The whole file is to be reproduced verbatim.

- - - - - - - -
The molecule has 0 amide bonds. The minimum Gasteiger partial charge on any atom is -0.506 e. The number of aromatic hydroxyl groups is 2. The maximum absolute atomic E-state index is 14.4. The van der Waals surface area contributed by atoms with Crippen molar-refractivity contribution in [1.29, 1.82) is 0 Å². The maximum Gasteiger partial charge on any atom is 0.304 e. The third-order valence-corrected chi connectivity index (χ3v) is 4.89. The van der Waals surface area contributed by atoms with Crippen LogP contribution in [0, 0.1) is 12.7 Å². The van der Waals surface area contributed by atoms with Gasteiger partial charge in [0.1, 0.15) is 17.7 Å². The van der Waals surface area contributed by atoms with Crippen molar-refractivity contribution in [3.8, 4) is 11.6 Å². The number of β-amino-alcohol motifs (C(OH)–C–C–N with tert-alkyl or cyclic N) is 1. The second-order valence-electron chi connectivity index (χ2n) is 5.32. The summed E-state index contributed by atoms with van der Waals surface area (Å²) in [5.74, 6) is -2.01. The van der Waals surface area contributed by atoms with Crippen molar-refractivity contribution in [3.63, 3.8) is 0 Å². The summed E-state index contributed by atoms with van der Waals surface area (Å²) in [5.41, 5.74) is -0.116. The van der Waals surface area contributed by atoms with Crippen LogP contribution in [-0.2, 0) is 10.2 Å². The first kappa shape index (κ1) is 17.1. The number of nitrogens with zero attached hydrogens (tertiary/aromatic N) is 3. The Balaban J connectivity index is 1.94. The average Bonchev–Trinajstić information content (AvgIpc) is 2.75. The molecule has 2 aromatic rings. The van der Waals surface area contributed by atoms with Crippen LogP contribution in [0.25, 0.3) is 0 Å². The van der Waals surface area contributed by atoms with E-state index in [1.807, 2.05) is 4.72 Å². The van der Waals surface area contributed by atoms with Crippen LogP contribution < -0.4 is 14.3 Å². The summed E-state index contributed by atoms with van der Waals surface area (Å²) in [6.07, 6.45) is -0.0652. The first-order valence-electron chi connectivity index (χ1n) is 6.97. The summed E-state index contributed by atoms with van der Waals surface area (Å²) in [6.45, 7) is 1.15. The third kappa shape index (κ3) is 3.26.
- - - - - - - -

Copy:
The molecule has 0 amide bonds. The minimum Gasteiger partial charge on any atom is -0.506 e. The number of aromatic hydroxyl groups is 2. The maximum absolute atomic E-state index is 14.4. The van der Waals surface area contributed by atoms with Crippen molar-refractivity contribution in [1.29, 1.82) is 0 Å². The maximum Gasteiger partial charge on any atom is 0.304 e. The third-order valence-corrected chi connectivity index (χ3v) is 4.89. The van der Waals surface area contributed by atoms with Crippen LogP contribution in [0, 0.1) is 12.7 Å². The van der Waals surface area contributed by atoms with Gasteiger partial charge in [0.1, 0.15) is 17.7 Å². The van der Waals surface area contributed by atoms with Crippen molar-refractivity contribution in [3.8, 4) is 11.6 Å². The number of β-amino-alcohol motifs (C(OH)–C–C–N with tert-alkyl or cyclic N) is 1. The second-order valence-electron chi connectivity index (χ2n) is 5.32. The summed E-state index contributed by atoms with van der Waals surface area (Å²) in [5.74, 6) is -2.01. The van der Waals surface area contributed by atoms with Crippen molar-refractivity contribution in [3.63, 3.8) is 0 Å². The summed E-state index contributed by atoms with van der Waals surface area (Å²) in [5.41, 5.74) is -0.116. The van der Waals surface area contributed by atoms with Crippen LogP contribution in [-0.2, 0) is 10.2 Å². The first kappa shape index (κ1) is 17.1. The number of nitrogens with zero attached hydrogens (tertiary/aromatic N) is 3. The Balaban J connectivity index is 1.94. The average Bonchev–Trinajstić information content (AvgIpc) is 2.75. The molecule has 2 aromatic rings. The van der Waals surface area contributed by atoms with Crippen LogP contribution in [0.25, 0.3) is 0 Å². The van der Waals surface area contributed by atoms with E-state index in [1.807, 2.05) is 4.72 Å². The van der Waals surface area contributed by atoms with Crippen LogP contribution < -0.4 is 14.3 Å². The summed E-state index contributed by atoms with van der Waals surface area (Å²) in [6.07, 6.45) is -0.0652. The first-order valence-electron chi connectivity index (χ1n) is 6.97. The summed E-state index contributed by atoms with van der Waals surface area (Å²) in [6.45, 7) is 1.15. The third kappa shape index (κ3) is 3.26.